What is the difference between 'corn' and 'kernel'? These two words always appear together as 'corn kernels' on the packs of corn that we buy. I know both refer to the little yellow cereal we eat but how do they relate to each other. I've looked up both words in the dictionary but I still don't have a real idea of the two words, probably due to my unfamiliarity with food names. Please shed some light on this.


"Corn" is the name of the plant; "kernels" are the little individual bits. They grow in rows on structures called "ears," and eating it while still on the ears is called having "corn on the cob."

I'm planting three different kinds of corn in my vegetable garden this year. One variety, Big Yellow, is supposed to have kernels almost half an inch wide.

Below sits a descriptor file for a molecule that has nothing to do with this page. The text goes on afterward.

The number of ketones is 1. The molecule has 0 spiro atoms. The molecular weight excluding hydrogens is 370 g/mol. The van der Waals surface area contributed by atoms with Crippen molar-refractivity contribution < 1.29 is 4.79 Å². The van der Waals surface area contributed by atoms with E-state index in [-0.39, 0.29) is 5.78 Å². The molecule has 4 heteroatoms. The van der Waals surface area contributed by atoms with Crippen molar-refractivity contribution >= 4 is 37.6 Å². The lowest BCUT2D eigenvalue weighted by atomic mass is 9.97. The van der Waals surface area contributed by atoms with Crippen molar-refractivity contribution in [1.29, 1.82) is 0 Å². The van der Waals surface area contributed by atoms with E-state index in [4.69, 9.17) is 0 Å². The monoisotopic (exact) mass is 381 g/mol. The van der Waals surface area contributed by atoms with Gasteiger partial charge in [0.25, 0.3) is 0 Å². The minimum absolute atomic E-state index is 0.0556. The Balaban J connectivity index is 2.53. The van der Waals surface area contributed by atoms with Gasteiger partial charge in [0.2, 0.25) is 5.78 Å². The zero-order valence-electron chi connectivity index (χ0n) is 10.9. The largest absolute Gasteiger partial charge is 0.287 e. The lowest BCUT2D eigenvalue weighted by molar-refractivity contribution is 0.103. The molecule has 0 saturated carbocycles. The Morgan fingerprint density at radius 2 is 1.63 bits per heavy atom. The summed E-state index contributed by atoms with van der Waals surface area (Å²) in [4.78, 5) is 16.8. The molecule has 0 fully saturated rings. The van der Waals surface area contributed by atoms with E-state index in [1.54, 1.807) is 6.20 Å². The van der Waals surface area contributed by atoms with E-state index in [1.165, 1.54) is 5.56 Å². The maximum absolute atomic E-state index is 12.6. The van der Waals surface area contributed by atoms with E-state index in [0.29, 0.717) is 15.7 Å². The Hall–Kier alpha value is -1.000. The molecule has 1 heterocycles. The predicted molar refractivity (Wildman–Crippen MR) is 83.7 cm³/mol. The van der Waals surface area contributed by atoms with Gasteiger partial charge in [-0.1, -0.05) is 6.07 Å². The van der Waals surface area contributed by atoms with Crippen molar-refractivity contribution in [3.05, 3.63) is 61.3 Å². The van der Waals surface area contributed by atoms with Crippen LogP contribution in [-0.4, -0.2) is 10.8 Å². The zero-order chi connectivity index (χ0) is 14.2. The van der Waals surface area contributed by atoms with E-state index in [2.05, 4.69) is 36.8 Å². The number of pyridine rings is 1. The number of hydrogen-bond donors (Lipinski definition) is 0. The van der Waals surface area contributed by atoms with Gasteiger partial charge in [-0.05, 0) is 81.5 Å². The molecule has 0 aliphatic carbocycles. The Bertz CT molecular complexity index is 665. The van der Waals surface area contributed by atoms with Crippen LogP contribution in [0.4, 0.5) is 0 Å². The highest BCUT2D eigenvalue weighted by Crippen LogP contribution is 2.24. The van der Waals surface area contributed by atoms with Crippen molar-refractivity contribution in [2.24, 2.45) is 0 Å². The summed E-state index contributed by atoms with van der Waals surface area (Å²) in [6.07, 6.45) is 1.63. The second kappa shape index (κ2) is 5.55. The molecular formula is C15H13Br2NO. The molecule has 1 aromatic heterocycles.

Would you pick up some canned corn at the market today?
To make this recipe using fresh corn, simply cut the kernels from the ears using a sharp knife.
I'm so happy David's orthodontist is taking his braces off next week. He will be able to eat corn on the cob at the family Fourth of July picnic.
Students: Are you brave enough to let our tutors analyse your pronunciation?
Ah, I see. Thanks for your explanation,  Delmobile.


Corn and Kernel have old roots in English language.


Both words are for the seeds of edible grasses, like oats, wheat, and maize (Americans call Corn).

Kernel was for smaller/lesser.

The old song "John Barley Corn", shows that the important cereal at the time barley was called corn.

So it seems through history the important grain grown in an English speaking area is simply called "corn".